Have recently been using a B&Q SDS cheapo that I bought for a few quid to do a single job. The gears don't engage every time but it still works and I did get what I paid for - the bits I got with it were the best part of the deal.
  • bianchimoon
    bianchimoon Posts: 3,942
    Robert88 wrote:
    At the end taking all into account, amount of likely use, my skill level, cost etc. I went for the Bosch PB 1800 combo drill with 2 batteries £79, used at the weekend for a project round the garden/fencing etc. A bit disappointed in the torque st to the highest and it wouldn't drive screw through fence to post without a pilot hole. But you get what you pay for and it serves it's purpose.

    Surprised. My 18v has that much torque it'd break my wrist if I was careless.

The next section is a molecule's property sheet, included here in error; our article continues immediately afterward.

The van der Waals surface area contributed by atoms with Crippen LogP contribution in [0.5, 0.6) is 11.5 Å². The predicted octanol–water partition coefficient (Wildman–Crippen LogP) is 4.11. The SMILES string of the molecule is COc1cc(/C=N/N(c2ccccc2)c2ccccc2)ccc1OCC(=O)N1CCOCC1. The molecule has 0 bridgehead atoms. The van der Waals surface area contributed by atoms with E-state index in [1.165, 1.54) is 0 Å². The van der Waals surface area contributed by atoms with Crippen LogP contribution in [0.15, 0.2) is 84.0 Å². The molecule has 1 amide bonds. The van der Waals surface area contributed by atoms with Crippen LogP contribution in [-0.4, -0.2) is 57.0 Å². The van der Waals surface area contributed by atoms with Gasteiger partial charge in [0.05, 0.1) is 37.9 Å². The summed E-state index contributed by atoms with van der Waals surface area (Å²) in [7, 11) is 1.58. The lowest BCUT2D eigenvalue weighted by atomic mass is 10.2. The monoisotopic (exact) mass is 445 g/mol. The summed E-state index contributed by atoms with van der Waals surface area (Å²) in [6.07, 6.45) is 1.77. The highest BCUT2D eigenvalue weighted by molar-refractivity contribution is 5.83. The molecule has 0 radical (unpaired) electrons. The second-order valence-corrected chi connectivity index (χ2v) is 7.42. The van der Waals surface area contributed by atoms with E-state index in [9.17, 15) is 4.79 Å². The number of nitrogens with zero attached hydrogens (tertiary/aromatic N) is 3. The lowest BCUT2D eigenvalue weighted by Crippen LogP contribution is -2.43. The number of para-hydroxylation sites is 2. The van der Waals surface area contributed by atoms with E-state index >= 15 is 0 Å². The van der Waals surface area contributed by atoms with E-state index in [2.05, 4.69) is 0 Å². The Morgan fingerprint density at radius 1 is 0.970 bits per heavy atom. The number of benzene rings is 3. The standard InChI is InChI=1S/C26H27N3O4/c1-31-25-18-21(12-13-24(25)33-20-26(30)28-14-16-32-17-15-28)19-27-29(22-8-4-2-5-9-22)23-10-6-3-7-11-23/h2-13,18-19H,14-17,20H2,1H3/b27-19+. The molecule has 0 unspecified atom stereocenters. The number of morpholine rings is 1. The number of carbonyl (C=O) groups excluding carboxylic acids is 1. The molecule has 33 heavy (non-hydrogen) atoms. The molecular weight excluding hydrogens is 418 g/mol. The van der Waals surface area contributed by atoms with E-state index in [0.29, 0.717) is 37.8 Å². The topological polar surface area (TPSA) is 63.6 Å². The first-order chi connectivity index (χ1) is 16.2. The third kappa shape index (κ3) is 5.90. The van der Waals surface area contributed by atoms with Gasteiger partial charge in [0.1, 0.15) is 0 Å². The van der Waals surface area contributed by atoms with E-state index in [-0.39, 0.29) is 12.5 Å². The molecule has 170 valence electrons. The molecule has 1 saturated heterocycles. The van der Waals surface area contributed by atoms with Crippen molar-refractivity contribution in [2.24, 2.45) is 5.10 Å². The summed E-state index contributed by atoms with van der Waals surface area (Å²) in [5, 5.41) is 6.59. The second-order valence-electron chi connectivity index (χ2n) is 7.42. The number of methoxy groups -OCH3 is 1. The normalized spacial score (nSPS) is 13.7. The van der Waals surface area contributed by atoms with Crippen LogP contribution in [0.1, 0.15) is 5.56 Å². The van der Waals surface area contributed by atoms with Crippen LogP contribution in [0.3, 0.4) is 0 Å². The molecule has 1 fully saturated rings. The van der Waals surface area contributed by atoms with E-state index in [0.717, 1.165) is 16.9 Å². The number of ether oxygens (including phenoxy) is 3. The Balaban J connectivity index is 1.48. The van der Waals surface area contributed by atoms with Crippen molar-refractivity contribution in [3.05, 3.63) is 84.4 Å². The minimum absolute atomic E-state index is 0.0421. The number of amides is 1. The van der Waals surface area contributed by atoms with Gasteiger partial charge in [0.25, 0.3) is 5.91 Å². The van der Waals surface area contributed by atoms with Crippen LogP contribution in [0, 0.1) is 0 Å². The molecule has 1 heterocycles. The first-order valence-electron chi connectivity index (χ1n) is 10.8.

Have recently been using a B&Q SDS cheapo that I bought for a few quid to do a single job. The gears don't engage every time but it still works and I did get what I paid for - the bits I got with it were the best part of the deal.
    Torque set to number 20, so not sure if I was doing something wrong, switched it to drill mode then it drove it in further until it started slipping out of screw. I'm not the greatest DIYer :oops:
    All lies and jest..still a man hears what he wants to hear and disregards the rest....
  • ryan_w-2
    ryan_w-2 Posts: 1,162
    Specialized Allez Sprint Disc --- Specialized S-Works SL7

    IG: RhinosWorkshop
  • keef66
    keef66 Posts: 13,123
    My Bosch 18v combi is similarly vicious on the wrist if I turn the torque up to 20 and don't pay attention to what I'm doing.

    But if you want to drive screws into wood without drilling a pilot hole you really need an impact driver. Sounds brutal but it's a lot easier on you than the combi drill.